My fate as chairman of the Institute of Contemporary Arts will be decided at 6.30pm this evening by the Grandees of the ICA Council when they meet in the splendid, panelled Brandon Rooms at the top of the Institute's elegant headquarters in Whitehall. They will be meeting – they'd hoped in secret – to decide whether someone who can describe "some" concept art as "craftless tat" should be allowed to continue to hold the rank of ICA chairman.
The trouble all started a week ago, the day the New Statesman ran an article in which I expressed my personal opinions on contemporary British art and asked whether our conceptual artists were pushing the boundaries of artistic achievement or were simply pushing the limits of our gullibility. Since expressing those views I have been overwhelmed by the response I have received, from e-mails and letters to people stopping me in the street. Much to my surprise, it has been almost exclusively supportive, if not always so much in agreement with my opinions as in agreeing about the importance of debate.
However, this has not been the response from the arts establishment. An eerie wall of silence has descended. Last year Nicholas Serota had £26m of public money to spend on art. With huge pressure on public institutions across the board to show that they provide the taxpayer with value for money, why should art be treated any differently? When challenged to respond, Nicholas Serota has favoured a monarchic silence, but he seems to forget that he's not the Queen but a public servant.
Indeed, it all seems to be giving credence to my suspicions about Conceptualism becoming the new "official art". But before the ICA Politburo cry "treason" and send me to the Tyburn gallows to be hung, drawn and quartered, I ask that I may put the case for my defence.
In the article I likened conceptual art to Soviet-era socialist realism in that it is authorised and promoted at the cost of other, competing styles. After all, it does seem to be endorsed by Downing Street and sponsored by big business – in other words it is an investment medium, which should not come as too much of a shock in our increasingly commercialised world. But if we are to place material value on things, we must look at how those value judgements are made and by whom.
There is much conceptual art that I enjoy, but I feel that we are now in danger of moving towards a situation where talent is no longer a criterion. This is worrying for the future of art in this country. Will tomorrow's students, when filling in art school application forms, write about their desire to "vent angst and expose their underwear" rather than aspire to what many may call the old-fashioned ideal of artistic excellence? What is wrong with suggesting that we encourage other forms of contemporary art so that conceptual art can develop within the broader contemporary arts scene? Surely, if we don't it will grow. like a virus, to become little more than the dot.com of the art world. The parallels between advocates of conceptual art and the dot.com pirates who plundered our pension funds are there for everyone to see. The arts élite have invested so much of their reputation (and cash) in defence of concept art that they find themselves unable to criticise it.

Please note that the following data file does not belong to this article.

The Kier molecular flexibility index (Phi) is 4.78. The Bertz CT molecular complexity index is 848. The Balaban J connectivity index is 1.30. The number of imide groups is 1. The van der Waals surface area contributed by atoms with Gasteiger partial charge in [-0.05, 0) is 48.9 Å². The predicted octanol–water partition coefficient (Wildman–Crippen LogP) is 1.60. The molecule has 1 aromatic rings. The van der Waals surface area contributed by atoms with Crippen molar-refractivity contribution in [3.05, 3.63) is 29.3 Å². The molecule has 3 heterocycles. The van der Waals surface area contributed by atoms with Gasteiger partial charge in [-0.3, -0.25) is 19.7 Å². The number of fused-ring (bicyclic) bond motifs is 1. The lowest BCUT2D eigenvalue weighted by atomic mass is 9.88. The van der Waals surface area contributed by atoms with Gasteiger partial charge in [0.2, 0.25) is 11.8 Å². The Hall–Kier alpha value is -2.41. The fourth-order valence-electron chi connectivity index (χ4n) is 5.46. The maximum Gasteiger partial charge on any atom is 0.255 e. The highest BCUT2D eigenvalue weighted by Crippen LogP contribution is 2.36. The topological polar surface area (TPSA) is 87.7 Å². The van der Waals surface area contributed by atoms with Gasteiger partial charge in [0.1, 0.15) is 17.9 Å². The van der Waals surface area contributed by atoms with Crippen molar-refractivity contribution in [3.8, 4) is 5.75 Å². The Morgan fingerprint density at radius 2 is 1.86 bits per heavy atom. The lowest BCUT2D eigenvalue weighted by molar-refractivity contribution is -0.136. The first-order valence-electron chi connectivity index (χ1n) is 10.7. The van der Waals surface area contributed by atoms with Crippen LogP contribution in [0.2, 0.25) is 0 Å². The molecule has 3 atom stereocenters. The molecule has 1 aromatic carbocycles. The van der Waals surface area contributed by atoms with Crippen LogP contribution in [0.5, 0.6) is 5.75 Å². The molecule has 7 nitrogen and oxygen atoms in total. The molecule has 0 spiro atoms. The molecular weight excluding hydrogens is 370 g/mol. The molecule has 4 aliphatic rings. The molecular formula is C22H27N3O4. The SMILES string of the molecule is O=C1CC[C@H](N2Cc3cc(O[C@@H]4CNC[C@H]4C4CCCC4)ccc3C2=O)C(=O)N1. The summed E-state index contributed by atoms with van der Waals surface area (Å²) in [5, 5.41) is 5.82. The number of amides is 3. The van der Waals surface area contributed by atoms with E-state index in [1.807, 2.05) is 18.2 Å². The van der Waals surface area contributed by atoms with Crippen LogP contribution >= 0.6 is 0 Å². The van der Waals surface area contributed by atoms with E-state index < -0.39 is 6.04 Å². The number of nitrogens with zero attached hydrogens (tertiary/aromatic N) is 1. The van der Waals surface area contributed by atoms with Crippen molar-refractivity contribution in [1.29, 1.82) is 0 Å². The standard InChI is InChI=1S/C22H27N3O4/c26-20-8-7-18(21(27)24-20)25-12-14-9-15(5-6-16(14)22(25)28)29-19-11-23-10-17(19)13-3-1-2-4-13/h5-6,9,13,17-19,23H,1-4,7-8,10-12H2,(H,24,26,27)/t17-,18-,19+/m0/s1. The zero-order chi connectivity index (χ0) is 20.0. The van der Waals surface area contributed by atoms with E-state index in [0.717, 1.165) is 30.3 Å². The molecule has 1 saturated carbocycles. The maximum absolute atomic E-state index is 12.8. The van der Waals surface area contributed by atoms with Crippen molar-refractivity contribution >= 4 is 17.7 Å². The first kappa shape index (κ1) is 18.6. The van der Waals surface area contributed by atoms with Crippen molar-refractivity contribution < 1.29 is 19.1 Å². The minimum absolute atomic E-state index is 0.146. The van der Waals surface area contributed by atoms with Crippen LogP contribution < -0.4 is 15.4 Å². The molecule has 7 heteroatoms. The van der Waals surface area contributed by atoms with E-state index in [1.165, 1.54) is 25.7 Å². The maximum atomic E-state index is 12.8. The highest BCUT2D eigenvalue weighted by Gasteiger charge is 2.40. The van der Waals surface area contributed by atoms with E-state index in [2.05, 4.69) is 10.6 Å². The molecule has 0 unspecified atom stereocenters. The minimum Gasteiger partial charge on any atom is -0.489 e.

Frankly conceptual art , although great fun originally, has become dull. I felt myself yawning through this year's Turner prize ("oh look, this video installation has a film of someone smoking backwards!"). The problem is, it has no answers – it is merely intellectual masturbation. Viewers are endowed with the compliment that they can find meaning in it that the artist had never spotted. They explain away the lack of talent by explaining that it reflects what's going on in our chaotic, brutal and transient society (like society has never been in the past...). But as much fun, or personally rewarding, as it may be to get it – we still must step back at some point and ask whether the amateurish psychological musing of some mockney Gilbert and George stalker, are really delivering what we need from art.
After all, we live in a society where a collective atheism has left people crying out for "answers" from culture and art. Perhaps I'm being hopelessly idealistic, but I want art to move from pure linguistics and subjective philosophical theories, and evolve into something that aspires to elevate the spirit and alters minds.
Last week, when I created "Concept Gun": a toy gun I wrapped in lime green synthetic material and had delivered to the ICA in a wicker basket, I invited them to dispatch me cleanly and humanely with it – if they feel that I have gone too far by starting the debate.
As an art lover and patron and being ICA chairman for the past three years, I have been introduced to a huge number of artists, visited countless galleries and exhibitions who want this debate. I defend my right to be able to have opinions and express them.
The writer has been chairman of the ICA since 1999Reuse content